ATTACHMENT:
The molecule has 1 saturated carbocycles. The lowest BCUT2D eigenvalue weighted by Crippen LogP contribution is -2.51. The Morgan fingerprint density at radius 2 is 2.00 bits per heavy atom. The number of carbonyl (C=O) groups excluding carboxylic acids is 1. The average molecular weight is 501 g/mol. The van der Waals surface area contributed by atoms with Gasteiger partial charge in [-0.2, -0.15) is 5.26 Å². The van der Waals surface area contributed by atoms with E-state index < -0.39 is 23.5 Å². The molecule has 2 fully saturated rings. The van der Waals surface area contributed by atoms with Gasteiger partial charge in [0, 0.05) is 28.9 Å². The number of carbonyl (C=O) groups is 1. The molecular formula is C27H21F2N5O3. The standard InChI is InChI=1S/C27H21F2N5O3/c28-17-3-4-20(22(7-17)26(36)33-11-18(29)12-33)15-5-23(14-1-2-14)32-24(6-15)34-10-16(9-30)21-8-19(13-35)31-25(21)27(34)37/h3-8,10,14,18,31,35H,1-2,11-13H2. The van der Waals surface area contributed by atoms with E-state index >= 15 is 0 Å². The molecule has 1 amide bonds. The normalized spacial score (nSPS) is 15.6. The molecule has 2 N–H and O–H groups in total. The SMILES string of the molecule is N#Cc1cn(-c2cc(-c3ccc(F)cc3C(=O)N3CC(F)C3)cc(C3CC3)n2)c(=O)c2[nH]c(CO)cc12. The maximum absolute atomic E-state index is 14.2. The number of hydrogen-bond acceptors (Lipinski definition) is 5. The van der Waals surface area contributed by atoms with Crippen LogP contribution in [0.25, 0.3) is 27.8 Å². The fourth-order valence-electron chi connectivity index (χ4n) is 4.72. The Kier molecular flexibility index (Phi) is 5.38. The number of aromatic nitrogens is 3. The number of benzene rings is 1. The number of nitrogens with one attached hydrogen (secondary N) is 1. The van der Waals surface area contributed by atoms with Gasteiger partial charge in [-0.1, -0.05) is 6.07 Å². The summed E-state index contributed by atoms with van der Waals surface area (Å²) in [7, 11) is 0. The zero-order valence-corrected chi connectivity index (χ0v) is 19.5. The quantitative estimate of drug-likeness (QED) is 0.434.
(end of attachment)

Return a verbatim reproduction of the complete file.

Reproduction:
The molecule has 1 saturated carbocycles. The lowest BCUT2D eigenvalue weighted by Crippen LogP contribution is -2.51. The Morgan fingerprint density at radius 2 is 2.00 bits per heavy atom. The number of carbonyl (C=O) groups excluding carboxylic acids is 1. The average molecular weight is 501 g/mol. The van der Waals surface area contributed by atoms with Gasteiger partial charge in [-0.2, -0.15) is 5.26 Å². The van der Waals surface area contributed by atoms with E-state index < -0.39 is 23.5 Å². The molecule has 2 fully saturated rings. The van der Waals surface area contributed by atoms with Gasteiger partial charge in [0, 0.05) is 28.9 Å². The number of carbonyl (C=O) groups is 1. The molecular formula is C27H21F2N5O3. The standard InChI is InChI=1S/C27H21F2N5O3/c28-17-3-4-20(22(7-17)26(36)33-11-18(29)12-33)15-5-23(14-1-2-14)32-24(6-15)34-10-16(9-30)21-8-19(13-35)31-25(21)27(34)37/h3-8,10,14,18,31,35H,1-2,11-13H2. The van der Waals surface area contributed by atoms with E-state index >= 15 is 0 Å². The molecule has 1 amide bonds. The normalized spacial score (nSPS) is 15.6. The molecule has 2 N–H and O–H groups in total. The SMILES string of the molecule is N#Cc1cn(-c2cc(-c3ccc(F)cc3C(=O)N3CC(F)C3)cc(C3CC3)n2)c(=O)c2[nH]c(CO)cc12. The maximum absolute atomic E-state index is 14.2. The number of hydrogen-bond acceptors (Lipinski definition) is 5. The van der Waals surface area contributed by atoms with Crippen LogP contribution in [0.25, 0.3) is 27.8 Å². The fourth-order valence-electron chi connectivity index (χ4n) is 4.72. The Kier molecular flexibility index (Phi) is 5.38. The number of aromatic nitrogens is 3. The number of benzene rings is 1. The number of nitrogens with one attached hydrogen (secondary N) is 1. The van der Waals surface area contributed by atoms with Gasteiger partial charge in [-0.1, -0.05) is 6.07 Å². The summed E-state index contributed by atoms with van der Waals surface area (Å²) in [7, 11) is 0. The zero-order valence-corrected chi connectivity index (χ0v) is 19.5. The quantitative estimate of drug-likeness (QED) is 0.434.